Tuesday, October 11, 2011

The Best American Circuses, 2011: Showbiz David & Others Rank them -- Only One Show Makes Everybody's List

From Showbiz David, Critical Feedback Division

No two people will ever agree on which show is “best,” and where to place the rest in order of quality. At the bottom of this post, I am pleased to include, in the order in which they were received, the top three picks of other contributors, which makes this so much more interesting.

My ranking criteria

For my money, what separates the best from the least? Surely, the strength of the acts, but that alone is hardly a guarantee for a winning program. Making the biggest difference are production values, from lighting and costume design to music, announcing, pacing and contrasting dynamics.

Some trends, good and ill

Every show offers reasons to go: All of the circuses listed here featured at least one or two — or more — notable acts, and most offered a wide variety of action.

Animal Attitudes: With the one exception of Circus Vargas, all of shows continue to offer the public entertaining animal acts. And the majority of the shows — five — still usually include wild animals in the mix. All of which evidences the public’s continuing preference for the full “traditional” program and the success of circus owners in fostering its confidence.

Ringmasteritis: A disease suffered by hack virtuosos of verbosity (aka: “ringmasters”) who can’t shut up and/or grovel to the crowd for coached applause and cheering. “How are you enjoying the show so far, everybody?!!” Four of the companies — Ringling’s Barnum 200, Cole Bros. Circus of Stars, Circus Vargas, and Carson & Barnes -- all carry verbal blowhards worthy of gag-order restraints.

The carnival in the tent: The crass integration of concession pitches throughout the program and hyper-active intermission rides and photo ops does nothing to enhance a show's artistic impression. Four of the shows listed here continue to pursue this course at their own risk.

Effective tape-recorded musical scores: Two of the companies — Cole Bros.Circus of Stars and Circus Vargas — prove that well constructed musical scores tape recorded for playback can actually be superior to small straining bands. “Live” is no good if your musicians are too few in number or can’t cut it.

The shows considered

I saw five of these circuses in 2011. I am factoring in two others: I caught Kelly Miller in 2010 (quite similar to the 2011 edition), and UniverSoul in 2005. I believe my rankings reflect their general quality. I am including only medium to large sized shows that present fixed programs during a regular touring season lasting many months. Thus, for example, shows like Circus Osario or Circus Bella would not make my list.

The Showbiz David 2011 Picks

1. Big Apple Circus (Dance On!) A nearly perfect performance. Superlative production values, not overly wrought, excellent acts of noteworthy innovation. Excellent music and clowning, a joyful reach. New Artistic Director Guillaume Dufresnoy is good news — the perfect figure to extend the Binder-Christensen legacy.

What to wish for: More substance in the air. If there is to be a ringmaster, let him/her speak a few words.

2. Ringling Bros and Barnum & Bailey For all that’s been said, the Felds continue to scout some of the best acts in the world, and they experiment with compelling new modes of presentation, even if they can’t resist overplaying their bag of flashy visual tricks. The acts may vary from first rate to forgettable, the music from brilliant to pedestrian, but their costumes and stage pictures are atmospherically outstanding, and they know how to build to a rousing climax.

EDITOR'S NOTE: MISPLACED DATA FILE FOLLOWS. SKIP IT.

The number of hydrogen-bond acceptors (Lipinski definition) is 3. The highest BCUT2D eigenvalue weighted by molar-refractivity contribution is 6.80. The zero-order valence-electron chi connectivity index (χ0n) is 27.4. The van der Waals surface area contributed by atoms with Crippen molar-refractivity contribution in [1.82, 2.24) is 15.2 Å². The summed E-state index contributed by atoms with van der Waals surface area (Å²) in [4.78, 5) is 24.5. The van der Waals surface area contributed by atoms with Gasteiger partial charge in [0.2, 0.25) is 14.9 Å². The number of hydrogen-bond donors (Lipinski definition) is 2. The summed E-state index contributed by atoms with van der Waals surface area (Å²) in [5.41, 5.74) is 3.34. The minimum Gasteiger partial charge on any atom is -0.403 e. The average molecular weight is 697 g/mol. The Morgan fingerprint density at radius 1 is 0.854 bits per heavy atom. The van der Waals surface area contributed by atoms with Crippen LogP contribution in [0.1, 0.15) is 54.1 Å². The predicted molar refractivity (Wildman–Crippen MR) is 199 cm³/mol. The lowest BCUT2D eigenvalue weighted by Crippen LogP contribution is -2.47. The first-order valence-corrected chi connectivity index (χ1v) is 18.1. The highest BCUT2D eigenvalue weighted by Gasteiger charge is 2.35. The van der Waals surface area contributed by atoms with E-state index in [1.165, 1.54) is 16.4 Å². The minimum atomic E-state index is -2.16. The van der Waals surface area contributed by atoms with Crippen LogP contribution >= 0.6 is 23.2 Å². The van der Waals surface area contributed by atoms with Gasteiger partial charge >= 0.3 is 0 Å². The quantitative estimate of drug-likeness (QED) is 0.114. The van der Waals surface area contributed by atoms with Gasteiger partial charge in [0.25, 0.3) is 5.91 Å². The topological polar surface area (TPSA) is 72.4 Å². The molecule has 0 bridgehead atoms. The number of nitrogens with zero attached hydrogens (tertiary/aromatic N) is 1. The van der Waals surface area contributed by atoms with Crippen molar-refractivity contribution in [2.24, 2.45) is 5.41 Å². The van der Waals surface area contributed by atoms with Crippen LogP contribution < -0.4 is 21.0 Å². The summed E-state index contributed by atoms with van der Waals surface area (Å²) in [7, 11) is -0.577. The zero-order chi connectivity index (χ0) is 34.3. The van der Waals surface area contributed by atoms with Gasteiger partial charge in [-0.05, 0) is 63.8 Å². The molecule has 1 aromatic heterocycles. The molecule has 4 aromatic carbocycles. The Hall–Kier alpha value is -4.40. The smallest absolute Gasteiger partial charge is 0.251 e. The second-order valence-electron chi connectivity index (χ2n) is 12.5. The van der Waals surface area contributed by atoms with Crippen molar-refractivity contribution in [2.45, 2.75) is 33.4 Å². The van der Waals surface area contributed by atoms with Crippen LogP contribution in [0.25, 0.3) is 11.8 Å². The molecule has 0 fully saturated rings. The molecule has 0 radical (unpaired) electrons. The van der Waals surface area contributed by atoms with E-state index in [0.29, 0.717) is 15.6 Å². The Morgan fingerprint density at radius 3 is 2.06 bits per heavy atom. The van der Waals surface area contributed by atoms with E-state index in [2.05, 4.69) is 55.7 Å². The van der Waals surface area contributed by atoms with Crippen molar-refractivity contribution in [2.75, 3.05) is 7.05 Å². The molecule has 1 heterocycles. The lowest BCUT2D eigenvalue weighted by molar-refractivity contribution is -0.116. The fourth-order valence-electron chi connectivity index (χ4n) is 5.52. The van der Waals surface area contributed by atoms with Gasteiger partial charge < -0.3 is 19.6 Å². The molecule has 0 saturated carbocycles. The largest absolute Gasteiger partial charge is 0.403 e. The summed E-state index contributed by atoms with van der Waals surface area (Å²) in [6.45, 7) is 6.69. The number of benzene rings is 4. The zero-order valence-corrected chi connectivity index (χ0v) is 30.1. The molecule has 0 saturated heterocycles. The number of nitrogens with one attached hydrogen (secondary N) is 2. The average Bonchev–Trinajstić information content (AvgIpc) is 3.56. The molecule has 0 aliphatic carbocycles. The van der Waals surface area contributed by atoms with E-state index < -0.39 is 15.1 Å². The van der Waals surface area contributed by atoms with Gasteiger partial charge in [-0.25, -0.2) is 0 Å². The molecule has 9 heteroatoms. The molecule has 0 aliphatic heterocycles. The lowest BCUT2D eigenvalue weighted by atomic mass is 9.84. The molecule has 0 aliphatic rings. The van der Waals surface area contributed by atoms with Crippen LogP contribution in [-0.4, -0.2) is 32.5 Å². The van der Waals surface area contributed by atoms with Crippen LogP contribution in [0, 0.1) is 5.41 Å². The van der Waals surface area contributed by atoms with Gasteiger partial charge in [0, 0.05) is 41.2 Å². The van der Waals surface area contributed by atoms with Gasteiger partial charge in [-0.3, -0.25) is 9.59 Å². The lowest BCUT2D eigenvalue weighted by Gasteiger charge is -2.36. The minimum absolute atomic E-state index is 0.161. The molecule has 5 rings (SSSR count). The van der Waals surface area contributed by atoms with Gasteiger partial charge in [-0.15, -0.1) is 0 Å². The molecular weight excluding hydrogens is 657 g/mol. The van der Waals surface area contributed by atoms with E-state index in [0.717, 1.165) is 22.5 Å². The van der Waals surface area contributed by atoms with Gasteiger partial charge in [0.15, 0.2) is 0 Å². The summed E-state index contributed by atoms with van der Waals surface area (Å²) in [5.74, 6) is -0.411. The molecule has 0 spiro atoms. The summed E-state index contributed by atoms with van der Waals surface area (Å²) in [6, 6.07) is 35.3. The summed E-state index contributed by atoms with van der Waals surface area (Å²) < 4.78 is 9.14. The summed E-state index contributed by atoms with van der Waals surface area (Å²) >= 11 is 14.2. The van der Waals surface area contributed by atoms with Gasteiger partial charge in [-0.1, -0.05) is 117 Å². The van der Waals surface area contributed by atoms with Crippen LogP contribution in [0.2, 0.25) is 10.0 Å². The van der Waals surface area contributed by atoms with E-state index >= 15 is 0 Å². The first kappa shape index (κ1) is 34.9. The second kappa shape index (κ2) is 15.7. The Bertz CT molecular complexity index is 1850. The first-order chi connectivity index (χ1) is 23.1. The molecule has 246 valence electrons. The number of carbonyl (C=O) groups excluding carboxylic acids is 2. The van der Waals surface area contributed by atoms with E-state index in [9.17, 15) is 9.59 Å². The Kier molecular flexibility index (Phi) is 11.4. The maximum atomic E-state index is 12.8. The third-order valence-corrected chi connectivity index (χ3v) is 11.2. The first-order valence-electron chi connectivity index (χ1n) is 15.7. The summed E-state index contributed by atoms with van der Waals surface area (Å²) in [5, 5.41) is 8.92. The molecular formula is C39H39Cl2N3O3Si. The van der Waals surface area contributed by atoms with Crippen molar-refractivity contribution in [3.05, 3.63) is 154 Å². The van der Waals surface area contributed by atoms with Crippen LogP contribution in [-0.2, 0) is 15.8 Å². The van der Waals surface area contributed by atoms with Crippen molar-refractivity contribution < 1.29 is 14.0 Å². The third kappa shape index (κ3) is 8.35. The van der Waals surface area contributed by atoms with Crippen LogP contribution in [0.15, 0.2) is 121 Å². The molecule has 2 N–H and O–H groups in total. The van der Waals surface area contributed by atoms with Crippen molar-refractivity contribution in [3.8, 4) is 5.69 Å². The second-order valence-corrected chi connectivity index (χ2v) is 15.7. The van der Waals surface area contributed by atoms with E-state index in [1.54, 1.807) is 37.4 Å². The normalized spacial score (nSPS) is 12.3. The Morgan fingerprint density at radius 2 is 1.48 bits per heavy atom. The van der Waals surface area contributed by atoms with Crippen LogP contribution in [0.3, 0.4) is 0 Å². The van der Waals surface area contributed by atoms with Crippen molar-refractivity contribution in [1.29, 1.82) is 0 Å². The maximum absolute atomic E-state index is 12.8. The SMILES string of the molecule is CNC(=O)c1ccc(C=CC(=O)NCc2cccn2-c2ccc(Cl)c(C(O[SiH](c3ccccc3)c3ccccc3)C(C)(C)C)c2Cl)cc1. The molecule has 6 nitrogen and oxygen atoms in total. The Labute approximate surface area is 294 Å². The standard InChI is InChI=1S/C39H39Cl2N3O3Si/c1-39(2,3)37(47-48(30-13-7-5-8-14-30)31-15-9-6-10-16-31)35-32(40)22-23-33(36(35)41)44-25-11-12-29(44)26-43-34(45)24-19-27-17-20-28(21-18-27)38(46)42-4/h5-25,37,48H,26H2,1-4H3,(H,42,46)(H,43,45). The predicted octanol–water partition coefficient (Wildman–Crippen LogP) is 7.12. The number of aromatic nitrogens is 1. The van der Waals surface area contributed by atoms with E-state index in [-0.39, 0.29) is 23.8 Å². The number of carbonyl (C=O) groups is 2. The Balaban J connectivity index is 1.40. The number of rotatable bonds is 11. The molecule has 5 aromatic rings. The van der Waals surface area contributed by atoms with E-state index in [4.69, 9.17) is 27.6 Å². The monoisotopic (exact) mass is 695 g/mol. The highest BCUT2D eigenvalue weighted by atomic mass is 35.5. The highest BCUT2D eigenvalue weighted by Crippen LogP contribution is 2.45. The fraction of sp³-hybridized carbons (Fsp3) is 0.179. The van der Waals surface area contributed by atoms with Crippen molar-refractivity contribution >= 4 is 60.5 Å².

What to wish for: A more consistently high grade performance, less heavy-handed showmanship. At Coney Island over two summers in a single ring, where they placed talent over fireworks, they produced their best two editions in years.

3. Kelly Miller Circus A promising work in progress from John Ringling North II, who has proved his Ringling credentials revealing a conservative deference to traditional circus while modestly testing the creative waters.

What to wish for: A more frequent turnover in performing personnel. This may be the most critical issue facing North, who at some point will have to let go of favored performers, that is, if he does not wish to alienate his positive relationship with the pubic. He needs a little stronger lineup. And, if he wishes to go the distance as a first-rate showman, he will have to shake off those old show-disrupting Hugo merchandising habits — a direct smear on the House of Ringling. This show has a nice warm feel and a friendly flow, and it covers the solid basics with good music and announcing.. In fact, the two circuses I most looking forward to seeing again are this and Big Apple.

4. UniverSoul Circus A difficult call, because I’ve not seen the show since 2005, but given website information on the current edition, it likely deserves this or a higher slot in my rankings. The funky UniverSoul Circus offers a strong muscular mix, if awkwardly merged, of traditional circus acts (some imported), Afro-centric hip hop routines, wild animals, a quirky character clown named Onion Head, and the oddly incongruous end-of-the-show morality skits.

What to wish for: a smoother integrated program minus the preachy melodramas that can drive customers to an early exit. Truly, these veiled sex, drugs and misogynistic enactments give breathtaking new meaning to the term “Sunday school show.”

5. Circus Vargas A show of moderately engaging action that varies from first rate to acceptably standard. It could and should be so much better, if only the owners would step back, let go and hand over the direction to a strong outside party. Along with evidence of smart staging in precious few spots, there is a lingering air of audience pandering desperation throughout the overly-hyped performance, including the exit path that patrons must take past performers waiting out in the connection to be flattered, smiled at, asked for autographs.

What to wish for: Better comedy, a better presentation. And, irony of ironies, a flying act that actually flies.